After such a large move in share price, the question is what we feel the company can deliver and what is priced into the stock. We had expected DocuSign's growth to slow into 2022, from the 40-50% range to a medium-term 30%. The justification for this is low penetration of digital signatures (still only around 15%) and the ability for the business to work with clients to drive new use cases and expand the platform.

DocuSign is exposed to our Increasing waste treatment and recycling theme and has created a unique product to digitalise the signature part of document production – an excellent example of a solution that makes the world more efficient. The company has a 70% market share for e-signatures globally but its addressable market is around 10 times larger than current sales figures, given it is effectively competing with paper.

Autodesk also had a weaker quarter despite beating expectations in its fiscal third-quarter 2022 earnings report, with the market seemingly concerned by falling free cashflow and more conservative guidance: for the fiscal fourth quarter, the company projects sales will not exceed analyst forecasts for $1.2 billion and may fall below that. Autodesk is the global leader in software designed to digitalise the manufacturing and construction sectors, with its software used to ensure projects are updated in real time from the site, through the use of cloud computing and data analytic technology. Earlier in the year, we saw the market react badly to conservative guidance for full-year 2021 but, as then, we feel Autodesk is in a strong position, as its software is still in the early stage of its adoption curve.

While construction and manufacturing are both cyclical end markets and have been affected by the pandemic, the structural nature of demand for Autodesk’s products will drive growth and ongoing performance. Shares were already climbing in December, with the company announcing the acquisition of ProEst, a cloud-based solution that allows teams to manage preconstruction and construction workflows on one platform.

PayPal shares also remained volatile, having issued revenue guidance for Q3 short of Wall Street targets, but this should be seen in the context of considerable growth over the last five years. PayPal makes transacting online safer and easier for merchants and consumers and the company’s management of major ESG issues is best in class, so we believe it remains better positioned than ever to take advantage of the growing trend towards digital payment as part of our Increasing financial resilience theme.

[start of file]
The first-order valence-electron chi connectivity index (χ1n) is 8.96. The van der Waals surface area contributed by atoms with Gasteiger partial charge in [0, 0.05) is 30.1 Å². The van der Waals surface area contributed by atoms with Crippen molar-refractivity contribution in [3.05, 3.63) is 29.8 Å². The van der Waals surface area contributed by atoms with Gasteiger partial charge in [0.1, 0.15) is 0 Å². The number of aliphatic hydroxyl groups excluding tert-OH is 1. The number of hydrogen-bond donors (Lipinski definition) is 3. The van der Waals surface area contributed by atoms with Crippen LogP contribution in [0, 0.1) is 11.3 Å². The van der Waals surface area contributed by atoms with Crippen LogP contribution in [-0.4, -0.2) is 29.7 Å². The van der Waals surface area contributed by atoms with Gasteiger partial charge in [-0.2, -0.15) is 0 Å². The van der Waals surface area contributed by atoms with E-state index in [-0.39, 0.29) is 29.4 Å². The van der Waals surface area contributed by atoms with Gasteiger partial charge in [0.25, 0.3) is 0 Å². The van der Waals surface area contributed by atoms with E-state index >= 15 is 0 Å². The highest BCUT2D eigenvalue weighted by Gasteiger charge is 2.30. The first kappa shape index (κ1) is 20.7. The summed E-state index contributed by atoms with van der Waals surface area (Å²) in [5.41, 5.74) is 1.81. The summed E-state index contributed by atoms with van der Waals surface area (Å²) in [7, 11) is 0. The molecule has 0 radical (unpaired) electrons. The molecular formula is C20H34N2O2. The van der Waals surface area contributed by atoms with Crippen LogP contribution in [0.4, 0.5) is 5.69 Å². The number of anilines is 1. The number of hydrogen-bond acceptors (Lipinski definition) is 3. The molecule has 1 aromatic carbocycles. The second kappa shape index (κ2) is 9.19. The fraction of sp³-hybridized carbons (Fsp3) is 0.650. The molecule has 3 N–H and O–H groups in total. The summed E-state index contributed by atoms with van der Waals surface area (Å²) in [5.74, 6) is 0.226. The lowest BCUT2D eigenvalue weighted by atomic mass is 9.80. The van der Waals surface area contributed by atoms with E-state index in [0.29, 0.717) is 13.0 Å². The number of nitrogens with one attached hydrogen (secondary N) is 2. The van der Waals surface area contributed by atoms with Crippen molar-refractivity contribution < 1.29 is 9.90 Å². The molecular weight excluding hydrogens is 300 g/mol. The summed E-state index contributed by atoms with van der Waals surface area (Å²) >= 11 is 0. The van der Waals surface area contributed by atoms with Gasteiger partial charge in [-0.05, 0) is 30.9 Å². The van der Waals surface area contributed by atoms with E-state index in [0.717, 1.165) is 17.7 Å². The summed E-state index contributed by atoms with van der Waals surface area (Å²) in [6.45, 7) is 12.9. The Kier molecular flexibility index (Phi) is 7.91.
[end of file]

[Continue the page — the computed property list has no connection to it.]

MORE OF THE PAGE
Another financial holding going through a softer patch is Visa, selling off on concerns around the buy-now-pay later sector disrupting the network operators, a slower-than-expected recovery in the cross-border business, and the tussle with Amazon as the platform has warned it will no longer accept Visa credit cards in the UK. Every so often, businesses with huge competitive moats are doubted and we believe this is happening now with Visa. The payment industry is complex and undergoing significant innovation but we have followed such changes closely and remain confident networks such as Visa continue to lie at the heart of most of these developments.

Finally, Splunk was penalised by the market despite a record third quarter, with the company held under our Enhancing digital security theme. It saw a first billion-dollar cloud quarter, accounting for a record 68% of software bookings and up 75% year on year, but shares fell as CEO Doug Merrit announced he is stepping down, with concerns about rising competition from public cloud providers.

In terms of trades over Q4, after a long process of engagement and analysis, we decided to sell our remaining position in Kingspan Group towards the end of the year. We have invested in Kingspan for more than 15 years and have held the company in high regard for the benefits its products bring, playing a key role in energy efficiency in buildings and therefore carbon dioxide emission reduction. Revelations from the Grenfell Tower Inquiry, however, have raised concerns about the culture and controls within the insulation business.